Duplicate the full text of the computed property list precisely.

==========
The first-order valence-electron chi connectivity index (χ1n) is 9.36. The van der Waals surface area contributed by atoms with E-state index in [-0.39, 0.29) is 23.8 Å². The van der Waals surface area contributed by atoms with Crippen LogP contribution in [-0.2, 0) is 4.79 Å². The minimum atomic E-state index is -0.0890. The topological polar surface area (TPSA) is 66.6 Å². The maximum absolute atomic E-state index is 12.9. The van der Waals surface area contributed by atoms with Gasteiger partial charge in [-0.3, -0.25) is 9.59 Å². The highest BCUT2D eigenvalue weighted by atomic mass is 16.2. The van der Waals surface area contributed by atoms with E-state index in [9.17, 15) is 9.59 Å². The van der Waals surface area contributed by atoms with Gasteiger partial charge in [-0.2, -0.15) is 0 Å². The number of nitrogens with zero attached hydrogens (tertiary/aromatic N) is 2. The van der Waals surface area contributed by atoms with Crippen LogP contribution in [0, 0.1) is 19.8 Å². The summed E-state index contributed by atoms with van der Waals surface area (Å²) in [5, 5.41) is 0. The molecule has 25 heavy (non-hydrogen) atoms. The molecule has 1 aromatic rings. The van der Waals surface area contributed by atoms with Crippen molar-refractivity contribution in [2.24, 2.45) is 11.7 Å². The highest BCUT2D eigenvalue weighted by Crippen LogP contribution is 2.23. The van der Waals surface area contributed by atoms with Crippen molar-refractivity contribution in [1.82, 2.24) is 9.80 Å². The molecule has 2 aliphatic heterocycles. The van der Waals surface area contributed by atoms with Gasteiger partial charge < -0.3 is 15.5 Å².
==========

The first-order valence-electron chi connectivity index (χ1n) is 9.36. The van der Waals surface area contributed by atoms with E-state index in [-0.39, 0.29) is 23.8 Å². The van der Waals surface area contributed by atoms with Crippen LogP contribution in [-0.2, 0) is 4.79 Å². The minimum atomic E-state index is -0.0890. The topological polar surface area (TPSA) is 66.6 Å². The maximum absolute atomic E-state index is 12.9. The van der Waals surface area contributed by atoms with Gasteiger partial charge in [-0.3, -0.25) is 9.59 Å². The highest BCUT2D eigenvalue weighted by atomic mass is 16.2. The van der Waals surface area contributed by atoms with E-state index in [9.17, 15) is 9.59 Å². The van der Waals surface area contributed by atoms with Gasteiger partial charge in [-0.2, -0.15) is 0 Å². The number of nitrogens with zero attached hydrogens (tertiary/aromatic N) is 2. The van der Waals surface area contributed by atoms with Crippen LogP contribution in [0, 0.1) is 19.8 Å². The summed E-state index contributed by atoms with van der Waals surface area (Å²) in [5, 5.41) is 0. The molecule has 25 heavy (non-hydrogen) atoms. The molecule has 1 aromatic rings. The van der Waals surface area contributed by atoms with Crippen molar-refractivity contribution in [2.24, 2.45) is 11.7 Å². The highest BCUT2D eigenvalue weighted by Crippen LogP contribution is 2.23. The van der Waals surface area contributed by atoms with Crippen molar-refractivity contribution in [1.82, 2.24) is 9.80 Å². The molecule has 2 aliphatic heterocycles. The van der Waals surface area contributed by atoms with Gasteiger partial charge < -0.3 is 15.5 Å².